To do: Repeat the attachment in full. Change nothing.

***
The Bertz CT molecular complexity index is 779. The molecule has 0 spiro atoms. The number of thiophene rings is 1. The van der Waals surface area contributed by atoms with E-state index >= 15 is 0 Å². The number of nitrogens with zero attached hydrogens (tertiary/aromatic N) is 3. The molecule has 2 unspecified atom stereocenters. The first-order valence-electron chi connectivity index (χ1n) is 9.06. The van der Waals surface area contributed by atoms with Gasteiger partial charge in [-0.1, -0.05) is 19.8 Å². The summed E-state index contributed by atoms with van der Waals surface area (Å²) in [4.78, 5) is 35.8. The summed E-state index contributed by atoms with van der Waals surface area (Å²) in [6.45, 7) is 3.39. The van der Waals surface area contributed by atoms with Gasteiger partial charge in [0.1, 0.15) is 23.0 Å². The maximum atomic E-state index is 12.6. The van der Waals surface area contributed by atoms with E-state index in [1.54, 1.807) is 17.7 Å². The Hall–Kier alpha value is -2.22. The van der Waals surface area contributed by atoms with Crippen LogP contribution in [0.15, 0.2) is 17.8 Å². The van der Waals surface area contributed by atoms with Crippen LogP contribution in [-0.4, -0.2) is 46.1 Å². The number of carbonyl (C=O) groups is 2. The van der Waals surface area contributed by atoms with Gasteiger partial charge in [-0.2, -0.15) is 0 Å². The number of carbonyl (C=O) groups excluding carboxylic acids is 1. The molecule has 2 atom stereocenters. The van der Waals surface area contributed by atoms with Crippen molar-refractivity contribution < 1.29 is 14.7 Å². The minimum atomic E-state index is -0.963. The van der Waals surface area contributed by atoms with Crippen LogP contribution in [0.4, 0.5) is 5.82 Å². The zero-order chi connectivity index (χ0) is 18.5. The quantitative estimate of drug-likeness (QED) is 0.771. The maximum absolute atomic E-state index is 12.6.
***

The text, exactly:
The Bertz CT molecular complexity index is 779. The molecule has 0 spiro atoms. The number of thiophene rings is 1. The van der Waals surface area contributed by atoms with E-state index >= 15 is 0 Å². The number of nitrogens with zero attached hydrogens (tertiary/aromatic N) is 3. The molecule has 2 unspecified atom stereocenters. The first-order valence-electron chi connectivity index (χ1n) is 9.06. The van der Waals surface area contributed by atoms with Gasteiger partial charge in [-0.1, -0.05) is 19.8 Å². The summed E-state index contributed by atoms with van der Waals surface area (Å²) in [4.78, 5) is 35.8. The summed E-state index contributed by atoms with van der Waals surface area (Å²) in [6.45, 7) is 3.39. The van der Waals surface area contributed by atoms with Gasteiger partial charge in [0.1, 0.15) is 23.0 Å². The maximum atomic E-state index is 12.6. The van der Waals surface area contributed by atoms with E-state index in [1.54, 1.807) is 17.7 Å². The Hall–Kier alpha value is -2.22. The van der Waals surface area contributed by atoms with Crippen LogP contribution in [0.15, 0.2) is 17.8 Å². The van der Waals surface area contributed by atoms with Crippen LogP contribution in [-0.4, -0.2) is 46.1 Å². The number of carbonyl (C=O) groups is 2. The van der Waals surface area contributed by atoms with Gasteiger partial charge in [-0.2, -0.15) is 0 Å². The number of carbonyl (C=O) groups excluding carboxylic acids is 1. The molecule has 2 atom stereocenters. The van der Waals surface area contributed by atoms with Crippen molar-refractivity contribution < 1.29 is 14.7 Å². The minimum atomic E-state index is -0.963. The van der Waals surface area contributed by atoms with Crippen LogP contribution in [0.4, 0.5) is 5.82 Å². The zero-order chi connectivity index (χ0) is 18.5. The quantitative estimate of drug-likeness (QED) is 0.771. The maximum absolute atomic E-state index is 12.6.